One of the best breeding grounds for these is warm and moist areas. For this reason, if the water temperature inside your reservoir is high, then you are susceptible to it. Something as minor as letting the solutions exposed to sunlight can already be a risk factor.


3 Useful Tips on How to prevent root rot in hydroponics

There is good news! Root rot in hydroponics can be prevented! Just follow these tips:

Tip#1: Use the right air pump

If you do not want root rot to affect your plants, you merely have to avoid its causes. If you need oxygen, keep the water bubbling by providing an air pump of appropriate size, and also give importance to proper ventilation in the room.


Tip #2: Maintain the temperature

The temperature should be maintained within the 70 to 80 degrees F range. Get rid of any materials that can make your system vulnerable to infections, and make sure not to disturb your crops while they are trying to grow.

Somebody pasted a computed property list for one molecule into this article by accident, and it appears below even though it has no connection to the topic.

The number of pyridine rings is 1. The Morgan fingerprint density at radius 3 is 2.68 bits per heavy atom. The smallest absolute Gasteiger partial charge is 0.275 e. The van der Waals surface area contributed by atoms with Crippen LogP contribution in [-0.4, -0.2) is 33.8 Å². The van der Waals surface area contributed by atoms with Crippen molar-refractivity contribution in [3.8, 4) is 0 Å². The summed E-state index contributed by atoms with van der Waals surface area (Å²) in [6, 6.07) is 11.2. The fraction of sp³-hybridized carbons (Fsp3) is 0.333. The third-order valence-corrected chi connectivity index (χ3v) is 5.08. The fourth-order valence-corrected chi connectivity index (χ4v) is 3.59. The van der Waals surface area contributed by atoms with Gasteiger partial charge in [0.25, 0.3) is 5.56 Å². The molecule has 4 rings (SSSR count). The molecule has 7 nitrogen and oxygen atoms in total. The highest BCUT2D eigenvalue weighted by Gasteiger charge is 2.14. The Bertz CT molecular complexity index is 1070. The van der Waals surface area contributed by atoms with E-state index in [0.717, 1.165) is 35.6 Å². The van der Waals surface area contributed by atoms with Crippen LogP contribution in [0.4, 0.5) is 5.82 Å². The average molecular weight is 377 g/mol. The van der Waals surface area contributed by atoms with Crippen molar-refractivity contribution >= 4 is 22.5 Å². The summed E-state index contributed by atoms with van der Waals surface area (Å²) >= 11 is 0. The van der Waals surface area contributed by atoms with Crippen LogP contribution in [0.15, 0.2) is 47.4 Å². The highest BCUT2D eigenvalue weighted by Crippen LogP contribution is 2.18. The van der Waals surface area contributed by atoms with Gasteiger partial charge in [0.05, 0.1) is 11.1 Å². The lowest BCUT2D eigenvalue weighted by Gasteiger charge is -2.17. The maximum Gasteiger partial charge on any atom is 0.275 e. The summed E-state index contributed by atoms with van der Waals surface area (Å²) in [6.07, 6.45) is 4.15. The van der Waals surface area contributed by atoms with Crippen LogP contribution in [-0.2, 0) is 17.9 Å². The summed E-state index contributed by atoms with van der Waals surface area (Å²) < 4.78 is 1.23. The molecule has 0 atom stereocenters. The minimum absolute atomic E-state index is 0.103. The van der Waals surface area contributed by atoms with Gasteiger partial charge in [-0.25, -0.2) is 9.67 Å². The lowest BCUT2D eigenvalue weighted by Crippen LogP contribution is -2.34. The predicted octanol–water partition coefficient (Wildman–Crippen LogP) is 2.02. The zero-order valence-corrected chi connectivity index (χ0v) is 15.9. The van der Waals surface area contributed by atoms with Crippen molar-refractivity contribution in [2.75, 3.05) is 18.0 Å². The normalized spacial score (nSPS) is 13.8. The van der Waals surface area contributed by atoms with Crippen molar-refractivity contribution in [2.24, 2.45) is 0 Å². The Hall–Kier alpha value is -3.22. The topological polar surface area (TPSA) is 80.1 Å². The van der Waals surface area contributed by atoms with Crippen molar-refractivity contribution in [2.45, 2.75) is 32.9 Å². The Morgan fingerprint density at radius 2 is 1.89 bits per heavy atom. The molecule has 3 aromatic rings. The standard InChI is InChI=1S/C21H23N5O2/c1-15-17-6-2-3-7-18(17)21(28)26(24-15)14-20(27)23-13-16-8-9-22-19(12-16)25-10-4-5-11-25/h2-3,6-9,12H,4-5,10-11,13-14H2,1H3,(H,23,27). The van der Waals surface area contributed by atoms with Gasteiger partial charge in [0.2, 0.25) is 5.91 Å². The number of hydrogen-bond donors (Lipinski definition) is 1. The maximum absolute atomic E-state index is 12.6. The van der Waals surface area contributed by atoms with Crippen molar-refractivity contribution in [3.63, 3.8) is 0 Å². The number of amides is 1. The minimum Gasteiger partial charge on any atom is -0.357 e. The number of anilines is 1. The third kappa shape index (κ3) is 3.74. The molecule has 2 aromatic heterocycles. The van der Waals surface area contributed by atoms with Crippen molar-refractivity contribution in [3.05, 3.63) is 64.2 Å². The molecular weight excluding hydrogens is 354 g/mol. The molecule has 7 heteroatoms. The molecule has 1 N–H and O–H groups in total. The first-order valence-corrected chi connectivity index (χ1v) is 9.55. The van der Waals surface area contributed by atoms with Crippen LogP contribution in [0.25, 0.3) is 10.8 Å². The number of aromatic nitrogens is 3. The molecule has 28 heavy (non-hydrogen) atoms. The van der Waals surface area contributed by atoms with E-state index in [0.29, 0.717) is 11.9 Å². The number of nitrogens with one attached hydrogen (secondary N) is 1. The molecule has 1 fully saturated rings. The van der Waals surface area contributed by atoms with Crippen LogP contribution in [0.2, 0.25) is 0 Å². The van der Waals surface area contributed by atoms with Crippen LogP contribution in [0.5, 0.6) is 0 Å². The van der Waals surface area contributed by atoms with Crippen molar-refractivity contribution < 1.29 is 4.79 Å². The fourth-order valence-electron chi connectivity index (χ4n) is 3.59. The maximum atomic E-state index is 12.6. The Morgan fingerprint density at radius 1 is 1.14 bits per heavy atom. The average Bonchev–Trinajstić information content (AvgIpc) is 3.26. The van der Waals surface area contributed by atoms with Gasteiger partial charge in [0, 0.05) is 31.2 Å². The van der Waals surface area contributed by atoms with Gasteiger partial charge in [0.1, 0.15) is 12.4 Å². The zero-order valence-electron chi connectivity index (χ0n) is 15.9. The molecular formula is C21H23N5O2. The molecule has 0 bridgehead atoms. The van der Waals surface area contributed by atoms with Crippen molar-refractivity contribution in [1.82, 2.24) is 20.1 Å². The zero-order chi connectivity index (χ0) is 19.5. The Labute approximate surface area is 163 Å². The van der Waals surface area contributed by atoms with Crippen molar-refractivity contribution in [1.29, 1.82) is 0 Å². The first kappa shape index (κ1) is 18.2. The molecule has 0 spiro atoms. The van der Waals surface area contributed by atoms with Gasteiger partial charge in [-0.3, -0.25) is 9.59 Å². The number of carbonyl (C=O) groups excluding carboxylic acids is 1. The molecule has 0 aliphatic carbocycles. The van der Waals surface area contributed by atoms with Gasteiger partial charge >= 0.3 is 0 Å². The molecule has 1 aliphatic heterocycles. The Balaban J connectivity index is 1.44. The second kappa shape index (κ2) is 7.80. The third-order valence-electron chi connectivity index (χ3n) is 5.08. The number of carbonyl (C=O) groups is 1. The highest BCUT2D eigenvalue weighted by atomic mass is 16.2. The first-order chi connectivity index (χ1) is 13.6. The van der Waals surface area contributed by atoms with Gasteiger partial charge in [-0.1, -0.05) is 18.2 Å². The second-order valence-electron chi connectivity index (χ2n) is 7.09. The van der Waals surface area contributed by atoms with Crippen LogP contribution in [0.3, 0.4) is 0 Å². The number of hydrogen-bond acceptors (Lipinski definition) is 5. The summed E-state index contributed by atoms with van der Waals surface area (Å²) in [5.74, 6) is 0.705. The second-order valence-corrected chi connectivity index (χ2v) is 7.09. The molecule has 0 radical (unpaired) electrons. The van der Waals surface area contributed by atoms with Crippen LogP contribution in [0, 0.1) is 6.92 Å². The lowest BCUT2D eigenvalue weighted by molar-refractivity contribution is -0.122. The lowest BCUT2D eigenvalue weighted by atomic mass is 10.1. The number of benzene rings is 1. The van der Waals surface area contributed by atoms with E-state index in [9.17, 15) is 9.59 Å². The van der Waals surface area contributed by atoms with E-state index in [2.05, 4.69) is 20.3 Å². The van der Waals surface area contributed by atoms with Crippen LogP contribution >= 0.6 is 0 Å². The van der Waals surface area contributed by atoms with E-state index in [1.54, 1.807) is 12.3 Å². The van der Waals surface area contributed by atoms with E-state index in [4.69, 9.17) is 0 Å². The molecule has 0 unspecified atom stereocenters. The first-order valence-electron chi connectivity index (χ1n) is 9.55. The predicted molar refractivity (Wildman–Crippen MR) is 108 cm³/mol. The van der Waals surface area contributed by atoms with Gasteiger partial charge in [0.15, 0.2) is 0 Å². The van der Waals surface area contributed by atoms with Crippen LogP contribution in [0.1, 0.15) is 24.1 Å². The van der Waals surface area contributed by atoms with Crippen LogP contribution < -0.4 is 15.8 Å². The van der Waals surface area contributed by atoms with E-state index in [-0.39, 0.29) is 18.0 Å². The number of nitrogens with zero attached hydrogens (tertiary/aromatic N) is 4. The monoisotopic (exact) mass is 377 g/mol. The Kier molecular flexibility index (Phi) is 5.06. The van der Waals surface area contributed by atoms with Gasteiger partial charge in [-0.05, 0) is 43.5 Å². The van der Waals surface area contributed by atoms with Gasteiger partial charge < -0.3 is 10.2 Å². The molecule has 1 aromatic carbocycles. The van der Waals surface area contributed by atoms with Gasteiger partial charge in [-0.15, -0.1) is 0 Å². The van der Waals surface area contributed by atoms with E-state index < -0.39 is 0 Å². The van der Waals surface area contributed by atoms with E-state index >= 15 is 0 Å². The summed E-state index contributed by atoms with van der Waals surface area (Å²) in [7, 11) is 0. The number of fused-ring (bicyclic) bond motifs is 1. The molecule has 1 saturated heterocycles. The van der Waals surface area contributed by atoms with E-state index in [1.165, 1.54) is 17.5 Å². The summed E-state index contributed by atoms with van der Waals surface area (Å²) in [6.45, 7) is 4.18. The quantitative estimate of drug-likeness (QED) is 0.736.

Tip #3: Get rid of the rotten parts

However, if you failed in preventing the disease, then the rotten parts should be removed immediately. Cut them off as there is no chance of reviving them, and focus on the potential new growth instead. Fix your hydroponics system and eliminate the risks.


Why Give Greenhouse Gardening a Try?

Greenhouse gardening offers numerous benefits to greens aficionados who dare to take their gardening experience to the next level. Aside from acting as a shield against the effects of inclement weather, a mini, hobby, or semi-pro greenhouse can also serve as a protective layer that keeps harmful bugs and critters at bay.

What’s more, its enclosed structure allows you to control your plants’ growing conditions including the temperature, light, moisture, and ventilation of the greenhouse’s internal environment. With a controlled environment, you’ll be able to extend growing seasons and grow plants that aren’t native to your area.



No matter how well-informed you are about how to prevent root rot in hydroponics, you cannot completely eradicate the risks. Therefore, to avoid the worst-case scenario, you should be prepared to sacrifice the infected for the sake of others. While you’re at it, consider trying your hand at greenhouse gardening as well.